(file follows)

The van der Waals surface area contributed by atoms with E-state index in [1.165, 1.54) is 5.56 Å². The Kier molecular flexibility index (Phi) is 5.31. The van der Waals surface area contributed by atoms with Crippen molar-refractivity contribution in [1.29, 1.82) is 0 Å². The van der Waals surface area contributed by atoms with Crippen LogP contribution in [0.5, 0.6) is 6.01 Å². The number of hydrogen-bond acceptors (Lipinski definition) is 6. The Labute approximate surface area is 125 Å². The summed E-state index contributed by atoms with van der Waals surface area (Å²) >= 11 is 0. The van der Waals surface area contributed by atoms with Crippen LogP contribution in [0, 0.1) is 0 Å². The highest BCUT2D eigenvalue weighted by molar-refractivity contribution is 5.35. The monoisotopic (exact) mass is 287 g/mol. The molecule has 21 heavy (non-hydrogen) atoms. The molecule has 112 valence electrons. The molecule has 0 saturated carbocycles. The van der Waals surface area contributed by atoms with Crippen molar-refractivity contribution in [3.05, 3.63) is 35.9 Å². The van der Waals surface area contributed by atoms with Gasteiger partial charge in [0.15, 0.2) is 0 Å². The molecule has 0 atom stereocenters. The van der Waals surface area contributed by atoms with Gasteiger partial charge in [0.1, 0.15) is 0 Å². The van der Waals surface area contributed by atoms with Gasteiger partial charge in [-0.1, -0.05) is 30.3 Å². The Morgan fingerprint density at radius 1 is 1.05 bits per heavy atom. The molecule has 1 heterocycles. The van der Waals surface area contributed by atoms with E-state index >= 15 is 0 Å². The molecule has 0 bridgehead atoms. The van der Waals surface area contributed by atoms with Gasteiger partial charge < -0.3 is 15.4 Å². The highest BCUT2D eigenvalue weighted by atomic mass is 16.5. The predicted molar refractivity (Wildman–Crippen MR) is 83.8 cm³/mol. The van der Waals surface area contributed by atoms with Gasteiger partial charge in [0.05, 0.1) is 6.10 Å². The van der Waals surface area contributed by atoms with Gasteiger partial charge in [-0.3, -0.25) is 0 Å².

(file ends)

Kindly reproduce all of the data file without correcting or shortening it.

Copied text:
The van der Waals surface area contributed by atoms with E-state index in [1.165, 1.54) is 5.56 Å². The Kier molecular flexibility index (Phi) is 5.31. The van der Waals surface area contributed by atoms with Crippen molar-refractivity contribution in [1.29, 1.82) is 0 Å². The van der Waals surface area contributed by atoms with Crippen LogP contribution in [0.5, 0.6) is 6.01 Å². The number of hydrogen-bond acceptors (Lipinski definition) is 6. The Labute approximate surface area is 125 Å². The summed E-state index contributed by atoms with van der Waals surface area (Å²) >= 11 is 0. The van der Waals surface area contributed by atoms with Crippen LogP contribution in [0, 0.1) is 0 Å². The highest BCUT2D eigenvalue weighted by molar-refractivity contribution is 5.35. The monoisotopic (exact) mass is 287 g/mol. The molecule has 21 heavy (non-hydrogen) atoms. The molecule has 112 valence electrons. The molecule has 0 saturated carbocycles. The van der Waals surface area contributed by atoms with Crippen molar-refractivity contribution in [3.05, 3.63) is 35.9 Å². The van der Waals surface area contributed by atoms with Gasteiger partial charge in [0.15, 0.2) is 0 Å². The molecule has 0 atom stereocenters. The van der Waals surface area contributed by atoms with Gasteiger partial charge in [0.1, 0.15) is 0 Å². The van der Waals surface area contributed by atoms with Gasteiger partial charge in [-0.1, -0.05) is 30.3 Å². The Morgan fingerprint density at radius 1 is 1.05 bits per heavy atom. The molecule has 1 heterocycles. The van der Waals surface area contributed by atoms with E-state index >= 15 is 0 Å². The molecule has 0 bridgehead atoms. The van der Waals surface area contributed by atoms with Gasteiger partial charge < -0.3 is 15.4 Å². The highest BCUT2D eigenvalue weighted by atomic mass is 16.5. The predicted molar refractivity (Wildman–Crippen MR) is 83.8 cm³/mol. The van der Waals surface area contributed by atoms with Gasteiger partial charge in [0.05, 0.1) is 6.10 Å². The van der Waals surface area contributed by atoms with Gasteiger partial charge in [-0.3, -0.25) is 0 Å².